|"Strange Detective Tales: Dead Love" #2|
Set in Los Angeles of the late fifties, "Strange Detective Tales" chronicles the odd case of private detectives Renfield and Igor investigating the disappearance of Renfield's dead ex girlfriend . Yes, that's the bug eating manservant of Dracula and the hunch backed mad scientist assistant and their clients aren't exactly normal either.
"Folks have described it as monster noir, which I guess is pretty accurate. I tend to think of it as a straight detective story with a lot of dark comedy thrown in," Bausch told CBR News. Here comes the pitch. After the monster movie craze hit in the 1930s, monsters all over world moved to Los Angeles to sell their stories to and make it big in the movie business. But they all got screwed over by Hollywood executives, so now they live as this forgotten underclass in L.A. Renfield and Igor are able to bridge the monster and human worlds, so they work as private investigators to protect the monsters from the humans. Mostly."
If the idea of two of horror's most famous henchmen pairing up as private detectives seems more like the basis of a joke than the basis for a comic book series, you'd be on the right track.
"Strange Detective Tales" might have began as a joke, but the series doesn't draw its humor from jokes, relying instead on the strangeness of the situation to provide both the humor and the thrills.
"In terms of tone, I tried to play it as straight as possible. Most of the comedy comes from the concept itself and from the visuals," said Bausch. "Jim has a great sense of visual comedy, so I trusted in that and tried to steer clear of being too jokey. As I said, most of my jokes are pretty lame. Looking back at it, the three main influences are probably the films "The Big Lebowski" and "The Long Goodbye" and just about any book by James Ellroy. I'm a big fan of heroes who aren't particularly heroic. I don't know how conscious I was of those influences when I was writing it, but seeing the piece from the other side, it definitely draws from that vein.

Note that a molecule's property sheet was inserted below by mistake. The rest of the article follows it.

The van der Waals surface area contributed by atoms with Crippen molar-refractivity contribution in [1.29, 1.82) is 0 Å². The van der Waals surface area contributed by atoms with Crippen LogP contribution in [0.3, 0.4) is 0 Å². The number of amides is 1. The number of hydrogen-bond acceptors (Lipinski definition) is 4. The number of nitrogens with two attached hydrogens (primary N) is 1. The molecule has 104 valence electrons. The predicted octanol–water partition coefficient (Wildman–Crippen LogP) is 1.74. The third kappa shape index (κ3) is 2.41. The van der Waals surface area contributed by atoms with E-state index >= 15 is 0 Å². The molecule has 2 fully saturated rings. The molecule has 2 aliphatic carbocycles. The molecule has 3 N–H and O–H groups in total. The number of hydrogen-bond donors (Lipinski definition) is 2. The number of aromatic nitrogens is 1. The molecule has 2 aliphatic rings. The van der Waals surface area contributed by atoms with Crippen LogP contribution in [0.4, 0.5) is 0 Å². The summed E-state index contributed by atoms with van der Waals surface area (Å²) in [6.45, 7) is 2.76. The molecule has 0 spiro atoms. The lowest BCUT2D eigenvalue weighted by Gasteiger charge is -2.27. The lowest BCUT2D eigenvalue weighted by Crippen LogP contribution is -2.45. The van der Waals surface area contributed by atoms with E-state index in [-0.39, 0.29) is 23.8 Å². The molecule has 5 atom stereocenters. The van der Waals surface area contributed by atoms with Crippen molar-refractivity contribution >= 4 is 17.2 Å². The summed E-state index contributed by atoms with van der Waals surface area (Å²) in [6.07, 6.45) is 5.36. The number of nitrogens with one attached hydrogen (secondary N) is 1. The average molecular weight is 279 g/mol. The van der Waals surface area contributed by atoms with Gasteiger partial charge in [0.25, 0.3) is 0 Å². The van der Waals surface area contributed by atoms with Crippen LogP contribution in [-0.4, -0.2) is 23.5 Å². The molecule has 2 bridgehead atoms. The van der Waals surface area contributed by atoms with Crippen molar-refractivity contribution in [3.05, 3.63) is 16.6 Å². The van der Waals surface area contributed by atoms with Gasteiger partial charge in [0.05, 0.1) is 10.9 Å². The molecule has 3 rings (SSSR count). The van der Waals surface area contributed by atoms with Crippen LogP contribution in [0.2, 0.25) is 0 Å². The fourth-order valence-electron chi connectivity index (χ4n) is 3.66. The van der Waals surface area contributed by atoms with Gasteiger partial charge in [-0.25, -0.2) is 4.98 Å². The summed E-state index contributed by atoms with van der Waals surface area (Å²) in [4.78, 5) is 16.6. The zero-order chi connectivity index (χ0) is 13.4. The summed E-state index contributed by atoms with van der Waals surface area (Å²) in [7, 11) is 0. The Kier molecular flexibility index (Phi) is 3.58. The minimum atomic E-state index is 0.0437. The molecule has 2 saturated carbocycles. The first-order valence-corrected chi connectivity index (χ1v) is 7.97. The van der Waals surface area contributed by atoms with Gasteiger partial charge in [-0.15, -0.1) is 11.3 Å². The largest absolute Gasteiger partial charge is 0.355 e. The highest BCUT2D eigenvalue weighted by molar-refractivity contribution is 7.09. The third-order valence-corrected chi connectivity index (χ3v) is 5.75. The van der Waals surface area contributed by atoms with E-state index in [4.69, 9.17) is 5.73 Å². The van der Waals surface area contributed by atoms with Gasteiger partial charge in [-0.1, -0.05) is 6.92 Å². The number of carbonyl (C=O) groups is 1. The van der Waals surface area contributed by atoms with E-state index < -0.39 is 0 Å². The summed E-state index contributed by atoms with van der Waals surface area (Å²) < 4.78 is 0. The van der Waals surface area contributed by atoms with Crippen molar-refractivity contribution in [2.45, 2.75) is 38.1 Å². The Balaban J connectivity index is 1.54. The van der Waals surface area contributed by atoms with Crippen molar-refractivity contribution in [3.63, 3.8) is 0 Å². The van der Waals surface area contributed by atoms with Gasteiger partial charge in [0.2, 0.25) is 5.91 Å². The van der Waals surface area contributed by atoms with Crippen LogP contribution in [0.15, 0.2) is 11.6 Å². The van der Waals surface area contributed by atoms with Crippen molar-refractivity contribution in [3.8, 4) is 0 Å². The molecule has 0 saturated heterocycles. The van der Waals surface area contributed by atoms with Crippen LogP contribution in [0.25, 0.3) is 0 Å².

"In terms of comic book influences, I'm not so sure. Miller maybe. But he really turns the tough-guy tone up to eleven in most of the 'Sin City' stuff - to the point where his dialogue is both cool and self-parodying at the same time. I was trying to come at it from a slightly different angle. Renfield and Igor are clearly not traditional tough guys, so the humor comes more from these guys trying to act tough when they clearly aren't."
"It's funny that Jim and I don't actually talk about the book all that much," said Bausch. "Usually, I'll give him a script, we'll chat a little on reference and then a month or two later he sends me pages that make my jaw drop. I think he might be reading my mind."
The current mini series ends with issue three, but it's not the last we'll see of Bausch and Callahan's strange detectives. After "Dead Love" concludes, the private detectives to the monsters are taking their weird style abroad.
"I conceived the book as a series of mostly self-contained stories, all of which are centered around monster movies in some way. The second story will be set in Mexico and draws on the luchador movie craze (Santo and the like) in the late 1950s / early 1960s." explained Bausch, " After that and assuming Jim hasn't become a rockstar who won't return my calls by then, the third story will be set in London during the Hammer horror era. And the grand finale will be set in Tokyo. I've thought of doing more in Los Angeles, but right now I'm much more interested in sticking to the plan, mostly because I'm terrified of repeating myself."
Callahan, on the other hand, isn't ready to give up drawing dead folks who won't stay buried just yet. "Jim has his own graphic novel coming out called 'Rotting in Dirtville' through Gigantic Books," said Bausch. "I've seen the art for the first half of it and it looks amazing. What I've read of the story is great, too. He really doesn't need me at all. I'm just weighing him down."
"Strange Detective Tales: Dead Love" concludes this month.